What are the advantages of treating a mid-shaft femoral shaft fracture with an intramedullary nail as compared to casting or traction?

(Also: what complications/patient morbidity may be seen despite this treatment?)



A mid-shaft femoral fracture in a skeletally mature individual is most commonly treated with an intramedullary (IM) nail (Figure 1). Other treatment options include casting and traction. Unless the patient is not stable enough for surgery, IM nail is the preferred treatment for two major reasons: a nail preserves bone alignment and maximizes patient mobility.


The goal of treatment in fracture is restoration of function, and for a femur fracture, that means (at the minimum) the limb’s original length and alignment must be restored.


By using an IM nail, the bone is fixed at its intended length, alignment and rotation. Without a nail, the pull of muscles still attached might tend to shorten, bend, or rotate the bone (Figure 2).


Additionally, the IM nail usually provides enough strength and stability such that patients can bear at least some weight soon after surgery, and even if weight bearing were not allowed, the nail is a big improvement over a cast, as it frees the knee and the hip to move without restriction. (Immobilizing the joint above and below is mandatory when casting.) This freedom reduces the likelihood of muscle atrophy and joint stiffness.


Figure 1: Left, Midshaft fracture of the femur (Image courtesy of Radiopedia.org rID: 22120); Right, Femur fixation with IM nail (Image courtesy of orthopaedicsone.com)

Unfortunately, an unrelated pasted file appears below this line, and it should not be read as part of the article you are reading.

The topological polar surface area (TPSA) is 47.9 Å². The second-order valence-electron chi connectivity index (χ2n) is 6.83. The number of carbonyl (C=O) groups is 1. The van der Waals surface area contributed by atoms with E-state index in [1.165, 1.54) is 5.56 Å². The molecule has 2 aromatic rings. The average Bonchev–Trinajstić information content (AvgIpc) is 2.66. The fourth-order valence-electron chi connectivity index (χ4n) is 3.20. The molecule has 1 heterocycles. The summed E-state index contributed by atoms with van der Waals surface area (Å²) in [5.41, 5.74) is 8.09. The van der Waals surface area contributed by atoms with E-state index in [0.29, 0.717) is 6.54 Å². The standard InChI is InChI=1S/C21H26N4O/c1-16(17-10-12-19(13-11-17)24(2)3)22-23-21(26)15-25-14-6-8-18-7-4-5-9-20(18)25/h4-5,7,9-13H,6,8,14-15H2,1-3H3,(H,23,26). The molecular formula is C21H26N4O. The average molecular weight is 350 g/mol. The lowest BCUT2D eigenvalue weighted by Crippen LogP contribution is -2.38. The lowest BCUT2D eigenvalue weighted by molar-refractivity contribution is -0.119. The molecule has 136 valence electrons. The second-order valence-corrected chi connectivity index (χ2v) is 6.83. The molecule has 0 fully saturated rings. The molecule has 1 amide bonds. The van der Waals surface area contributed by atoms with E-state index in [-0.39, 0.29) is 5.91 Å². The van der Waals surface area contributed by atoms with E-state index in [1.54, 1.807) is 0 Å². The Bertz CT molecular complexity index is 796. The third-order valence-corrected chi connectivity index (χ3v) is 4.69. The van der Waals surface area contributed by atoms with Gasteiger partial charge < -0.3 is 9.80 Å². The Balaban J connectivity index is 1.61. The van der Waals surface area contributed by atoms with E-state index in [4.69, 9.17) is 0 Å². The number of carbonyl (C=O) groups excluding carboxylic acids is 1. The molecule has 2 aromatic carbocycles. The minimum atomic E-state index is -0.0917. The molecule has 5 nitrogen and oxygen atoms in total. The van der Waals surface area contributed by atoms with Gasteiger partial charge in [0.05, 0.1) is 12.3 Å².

Figure 2: Without a nail, the fracture depicted in Figure 1 and again on the left of this image might heal in a short and bent position because of the pull of the adductor muscles, as shown here. (Image modified from Wikipedia.org)


When a patient is in traction, he or she must remain in bed. Not only can this result in atrophy and stiffness, but it is also associated with complications such as bed sores, blood clots, and atelectasis.


While IM fixation provides better outcomes in patients with mid-shaft femoral fractures, it does not eliminate all potential complications and might heighten the risk of some. In particular, inserting a nail, especially if the intramedullary space is reamed to make more room for the device, can push bone marrow into the systemic circulation.


Although the entry of marrow contents into the systemic circulation can be a result of the fracture itself, the surgery may amplify this process. Fat globules from the bone marrow can potentially lodge in the lungs, causing adult respiratory distress syndrome (ARDS), or they may land in the brain, causing a stroke or ischemic injury.


Bone marrow contents are also known to be thrombogenic. The resulting clot forming in a leg vein can embolize to the lung and possibly kill the patient.


In sum, IM nail is a preferred method of treatment for mid-shaft femoral fractures because it allows for restoration of the normal skeletal anatomy and promotes mobility. Nailing is, however, not without risks and does not free the patient from all potential complications associated with this high-energy injury.